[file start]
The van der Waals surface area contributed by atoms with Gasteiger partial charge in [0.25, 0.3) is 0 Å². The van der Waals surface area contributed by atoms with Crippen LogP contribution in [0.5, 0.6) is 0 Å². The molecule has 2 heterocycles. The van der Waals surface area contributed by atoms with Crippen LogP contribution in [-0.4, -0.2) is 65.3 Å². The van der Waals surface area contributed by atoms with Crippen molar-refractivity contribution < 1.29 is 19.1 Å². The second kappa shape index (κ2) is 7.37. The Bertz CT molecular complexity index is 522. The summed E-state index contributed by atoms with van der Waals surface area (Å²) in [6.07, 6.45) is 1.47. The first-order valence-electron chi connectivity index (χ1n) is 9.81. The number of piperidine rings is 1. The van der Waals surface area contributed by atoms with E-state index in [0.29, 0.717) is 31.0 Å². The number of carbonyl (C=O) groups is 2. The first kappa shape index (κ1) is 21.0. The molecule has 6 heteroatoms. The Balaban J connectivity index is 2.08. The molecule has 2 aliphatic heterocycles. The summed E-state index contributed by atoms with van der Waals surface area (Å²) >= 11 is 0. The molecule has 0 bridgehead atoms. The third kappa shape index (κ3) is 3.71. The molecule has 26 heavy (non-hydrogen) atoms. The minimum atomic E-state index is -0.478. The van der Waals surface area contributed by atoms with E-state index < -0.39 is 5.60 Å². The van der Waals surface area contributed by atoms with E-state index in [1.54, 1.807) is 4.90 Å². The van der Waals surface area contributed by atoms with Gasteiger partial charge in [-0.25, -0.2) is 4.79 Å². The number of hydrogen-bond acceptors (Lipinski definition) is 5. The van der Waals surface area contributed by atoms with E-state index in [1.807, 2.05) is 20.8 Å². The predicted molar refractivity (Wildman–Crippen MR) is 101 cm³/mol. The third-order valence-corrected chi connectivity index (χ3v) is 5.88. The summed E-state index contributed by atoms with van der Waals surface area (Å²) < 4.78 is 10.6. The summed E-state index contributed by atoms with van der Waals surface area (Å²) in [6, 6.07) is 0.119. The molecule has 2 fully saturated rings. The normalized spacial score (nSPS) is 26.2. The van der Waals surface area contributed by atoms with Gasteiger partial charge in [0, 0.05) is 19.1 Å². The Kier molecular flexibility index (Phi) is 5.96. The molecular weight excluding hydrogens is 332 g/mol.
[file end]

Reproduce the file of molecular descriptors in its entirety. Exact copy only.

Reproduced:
The van der Waals surface area contributed by atoms with Gasteiger partial charge in [0.25, 0.3) is 0 Å². The van der Waals surface area contributed by atoms with Crippen LogP contribution in [0.5, 0.6) is 0 Å². The molecule has 2 heterocycles. The van der Waals surface area contributed by atoms with Crippen LogP contribution in [-0.4, -0.2) is 65.3 Å². The van der Waals surface area contributed by atoms with Crippen molar-refractivity contribution < 1.29 is 19.1 Å². The second kappa shape index (κ2) is 7.37. The Bertz CT molecular complexity index is 522. The summed E-state index contributed by atoms with van der Waals surface area (Å²) in [6.07, 6.45) is 1.47. The first-order valence-electron chi connectivity index (χ1n) is 9.81. The number of piperidine rings is 1. The van der Waals surface area contributed by atoms with E-state index in [0.29, 0.717) is 31.0 Å². The number of carbonyl (C=O) groups is 2. The first kappa shape index (κ1) is 21.0. The molecule has 6 heteroatoms. The Balaban J connectivity index is 2.08. The molecule has 2 aliphatic heterocycles. The summed E-state index contributed by atoms with van der Waals surface area (Å²) >= 11 is 0. The molecule has 0 bridgehead atoms. The third kappa shape index (κ3) is 3.71. The molecule has 26 heavy (non-hydrogen) atoms. The minimum atomic E-state index is -0.478. The van der Waals surface area contributed by atoms with E-state index < -0.39 is 5.60 Å². The van der Waals surface area contributed by atoms with E-state index in [1.54, 1.807) is 4.90 Å². The van der Waals surface area contributed by atoms with Gasteiger partial charge in [-0.25, -0.2) is 4.79 Å². The number of hydrogen-bond acceptors (Lipinski definition) is 5. The van der Waals surface area contributed by atoms with E-state index in [1.807, 2.05) is 20.8 Å². The predicted molar refractivity (Wildman–Crippen MR) is 101 cm³/mol. The third-order valence-corrected chi connectivity index (χ3v) is 5.88. The summed E-state index contributed by atoms with van der Waals surface area (Å²) < 4.78 is 10.6. The summed E-state index contributed by atoms with van der Waals surface area (Å²) in [6, 6.07) is 0.119. The molecule has 2 fully saturated rings. The normalized spacial score (nSPS) is 26.2. The van der Waals surface area contributed by atoms with Gasteiger partial charge in [0, 0.05) is 19.1 Å². The Kier molecular flexibility index (Phi) is 5.96. The molecular weight excluding hydrogens is 332 g/mol.